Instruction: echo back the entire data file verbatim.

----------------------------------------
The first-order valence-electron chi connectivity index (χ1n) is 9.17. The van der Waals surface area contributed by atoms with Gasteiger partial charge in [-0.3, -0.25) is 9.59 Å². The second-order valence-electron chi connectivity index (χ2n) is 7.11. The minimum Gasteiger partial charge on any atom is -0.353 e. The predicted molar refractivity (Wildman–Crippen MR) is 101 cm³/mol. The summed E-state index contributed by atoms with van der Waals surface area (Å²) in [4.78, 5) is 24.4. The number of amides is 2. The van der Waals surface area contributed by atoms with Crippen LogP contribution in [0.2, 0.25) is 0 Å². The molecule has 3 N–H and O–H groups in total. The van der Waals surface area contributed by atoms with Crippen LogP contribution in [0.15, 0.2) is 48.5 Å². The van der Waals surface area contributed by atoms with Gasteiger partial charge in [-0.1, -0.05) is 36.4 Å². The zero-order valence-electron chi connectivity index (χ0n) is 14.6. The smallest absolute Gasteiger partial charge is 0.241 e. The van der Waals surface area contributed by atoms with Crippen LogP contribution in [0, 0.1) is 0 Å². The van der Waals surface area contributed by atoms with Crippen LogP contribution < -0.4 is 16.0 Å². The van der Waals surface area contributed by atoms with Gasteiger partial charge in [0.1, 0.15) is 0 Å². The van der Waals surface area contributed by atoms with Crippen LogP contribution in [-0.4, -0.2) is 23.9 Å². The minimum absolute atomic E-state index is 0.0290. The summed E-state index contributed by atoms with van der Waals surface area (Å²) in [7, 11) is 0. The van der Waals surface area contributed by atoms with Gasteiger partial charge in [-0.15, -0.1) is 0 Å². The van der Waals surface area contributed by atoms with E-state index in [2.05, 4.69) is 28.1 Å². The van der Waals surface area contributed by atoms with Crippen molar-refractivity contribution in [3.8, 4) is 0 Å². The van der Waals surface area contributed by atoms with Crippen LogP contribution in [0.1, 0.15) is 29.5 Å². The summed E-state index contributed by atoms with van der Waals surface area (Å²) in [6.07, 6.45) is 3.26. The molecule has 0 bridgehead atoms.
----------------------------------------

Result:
The first-order valence-electron chi connectivity index (χ1n) is 9.17. The van der Waals surface area contributed by atoms with Gasteiger partial charge in [-0.3, -0.25) is 9.59 Å². The second-order valence-electron chi connectivity index (χ2n) is 7.11. The minimum Gasteiger partial charge on any atom is -0.353 e. The predicted molar refractivity (Wildman–Crippen MR) is 101 cm³/mol. The summed E-state index contributed by atoms with van der Waals surface area (Å²) in [4.78, 5) is 24.4. The number of amides is 2. The van der Waals surface area contributed by atoms with Crippen LogP contribution in [0.2, 0.25) is 0 Å². The molecule has 3 N–H and O–H groups in total. The van der Waals surface area contributed by atoms with Crippen LogP contribution in [0.15, 0.2) is 48.5 Å². The van der Waals surface area contributed by atoms with Gasteiger partial charge in [-0.1, -0.05) is 36.4 Å². The zero-order valence-electron chi connectivity index (χ0n) is 14.6. The smallest absolute Gasteiger partial charge is 0.241 e. The van der Waals surface area contributed by atoms with Crippen LogP contribution in [0, 0.1) is 0 Å². The van der Waals surface area contributed by atoms with Crippen LogP contribution < -0.4 is 16.0 Å². The van der Waals surface area contributed by atoms with Gasteiger partial charge in [0.1, 0.15) is 0 Å². The van der Waals surface area contributed by atoms with Crippen LogP contribution in [-0.4, -0.2) is 23.9 Å². The minimum absolute atomic E-state index is 0.0290. The summed E-state index contributed by atoms with van der Waals surface area (Å²) in [7, 11) is 0. The van der Waals surface area contributed by atoms with Gasteiger partial charge in [-0.15, -0.1) is 0 Å². The van der Waals surface area contributed by atoms with E-state index in [2.05, 4.69) is 28.1 Å². The van der Waals surface area contributed by atoms with Crippen molar-refractivity contribution in [3.8, 4) is 0 Å². The van der Waals surface area contributed by atoms with Crippen LogP contribution in [0.1, 0.15) is 29.5 Å². The summed E-state index contributed by atoms with van der Waals surface area (Å²) in [6.07, 6.45) is 3.26. The molecule has 0 bridgehead atoms.